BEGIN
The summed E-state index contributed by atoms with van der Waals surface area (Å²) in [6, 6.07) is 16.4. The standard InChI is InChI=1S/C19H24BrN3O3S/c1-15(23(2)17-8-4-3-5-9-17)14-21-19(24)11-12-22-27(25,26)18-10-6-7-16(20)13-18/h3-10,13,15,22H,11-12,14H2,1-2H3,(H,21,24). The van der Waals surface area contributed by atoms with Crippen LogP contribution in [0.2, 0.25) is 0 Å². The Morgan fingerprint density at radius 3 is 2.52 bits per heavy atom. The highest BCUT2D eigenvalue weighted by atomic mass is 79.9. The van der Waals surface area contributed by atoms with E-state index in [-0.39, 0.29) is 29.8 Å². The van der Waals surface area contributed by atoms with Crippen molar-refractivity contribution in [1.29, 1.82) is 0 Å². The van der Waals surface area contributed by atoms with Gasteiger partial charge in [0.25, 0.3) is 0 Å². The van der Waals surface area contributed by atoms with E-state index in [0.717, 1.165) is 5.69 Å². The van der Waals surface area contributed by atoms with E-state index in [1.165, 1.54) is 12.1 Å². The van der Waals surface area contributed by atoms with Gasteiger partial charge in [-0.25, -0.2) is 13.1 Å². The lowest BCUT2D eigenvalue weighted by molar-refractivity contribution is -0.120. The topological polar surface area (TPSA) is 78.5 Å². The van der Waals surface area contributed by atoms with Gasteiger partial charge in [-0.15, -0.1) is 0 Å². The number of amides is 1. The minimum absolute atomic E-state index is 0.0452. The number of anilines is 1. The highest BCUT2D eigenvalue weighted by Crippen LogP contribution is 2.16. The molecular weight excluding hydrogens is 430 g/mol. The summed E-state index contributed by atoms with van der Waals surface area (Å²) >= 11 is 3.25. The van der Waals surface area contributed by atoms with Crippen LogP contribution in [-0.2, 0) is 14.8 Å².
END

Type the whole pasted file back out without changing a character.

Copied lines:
The summed E-state index contributed by atoms with van der Waals surface area (Å²) in [6, 6.07) is 16.4. The standard InChI is InChI=1S/C19H24BrN3O3S/c1-15(23(2)17-8-4-3-5-9-17)14-21-19(24)11-12-22-27(25,26)18-10-6-7-16(20)13-18/h3-10,13,15,22H,11-12,14H2,1-2H3,(H,21,24). The van der Waals surface area contributed by atoms with Crippen LogP contribution in [0.2, 0.25) is 0 Å². The Morgan fingerprint density at radius 3 is 2.52 bits per heavy atom. The highest BCUT2D eigenvalue weighted by atomic mass is 79.9. The van der Waals surface area contributed by atoms with E-state index in [-0.39, 0.29) is 29.8 Å². The van der Waals surface area contributed by atoms with Crippen molar-refractivity contribution in [1.29, 1.82) is 0 Å². The van der Waals surface area contributed by atoms with Gasteiger partial charge in [0.25, 0.3) is 0 Å². The van der Waals surface area contributed by atoms with E-state index in [0.717, 1.165) is 5.69 Å². The van der Waals surface area contributed by atoms with E-state index in [1.165, 1.54) is 12.1 Å². The van der Waals surface area contributed by atoms with Gasteiger partial charge in [-0.25, -0.2) is 13.1 Å². The lowest BCUT2D eigenvalue weighted by molar-refractivity contribution is -0.120. The topological polar surface area (TPSA) is 78.5 Å². The van der Waals surface area contributed by atoms with Gasteiger partial charge in [-0.15, -0.1) is 0 Å². The number of amides is 1. The minimum absolute atomic E-state index is 0.0452. The number of anilines is 1. The highest BCUT2D eigenvalue weighted by Crippen LogP contribution is 2.16. The molecular weight excluding hydrogens is 430 g/mol. The summed E-state index contributed by atoms with van der Waals surface area (Å²) >= 11 is 3.25. The van der Waals surface area contributed by atoms with Crippen LogP contribution in [-0.2, 0) is 14.8 Å².